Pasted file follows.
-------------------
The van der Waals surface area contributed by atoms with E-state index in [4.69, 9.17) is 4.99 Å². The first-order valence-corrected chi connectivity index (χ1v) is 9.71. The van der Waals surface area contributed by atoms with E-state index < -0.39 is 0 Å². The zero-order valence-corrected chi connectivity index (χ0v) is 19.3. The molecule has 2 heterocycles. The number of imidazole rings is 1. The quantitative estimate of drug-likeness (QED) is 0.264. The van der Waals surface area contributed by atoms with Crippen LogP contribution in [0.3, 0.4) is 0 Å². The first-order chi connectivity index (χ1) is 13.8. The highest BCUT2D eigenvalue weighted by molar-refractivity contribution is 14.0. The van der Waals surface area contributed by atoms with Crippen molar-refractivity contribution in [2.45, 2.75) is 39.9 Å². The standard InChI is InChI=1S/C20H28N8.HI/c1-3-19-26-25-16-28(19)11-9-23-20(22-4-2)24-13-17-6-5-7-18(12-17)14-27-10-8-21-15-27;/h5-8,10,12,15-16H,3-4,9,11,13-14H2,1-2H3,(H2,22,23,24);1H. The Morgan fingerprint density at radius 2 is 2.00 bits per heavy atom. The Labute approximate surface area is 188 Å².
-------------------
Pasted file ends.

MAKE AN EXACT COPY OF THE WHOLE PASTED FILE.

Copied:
The van der Waals surface area contributed by atoms with E-state index in [4.69, 9.17) is 4.99 Å². The first-order valence-corrected chi connectivity index (χ1v) is 9.71. The van der Waals surface area contributed by atoms with E-state index < -0.39 is 0 Å². The zero-order valence-corrected chi connectivity index (χ0v) is 19.3. The molecule has 2 heterocycles. The number of imidazole rings is 1. The quantitative estimate of drug-likeness (QED) is 0.264. The van der Waals surface area contributed by atoms with Crippen LogP contribution in [0.3, 0.4) is 0 Å². The first-order chi connectivity index (χ1) is 13.8. The highest BCUT2D eigenvalue weighted by molar-refractivity contribution is 14.0. The van der Waals surface area contributed by atoms with Crippen molar-refractivity contribution in [2.45, 2.75) is 39.9 Å². The standard InChI is InChI=1S/C20H28N8.HI/c1-3-19-26-25-16-28(19)11-9-23-20(22-4-2)24-13-17-6-5-7-18(12-17)14-27-10-8-21-15-27;/h5-8,10,12,15-16H,3-4,9,11,13-14H2,1-2H3,(H2,22,23,24);1H. The Morgan fingerprint density at radius 2 is 2.00 bits per heavy atom. The Labute approximate surface area is 188 Å².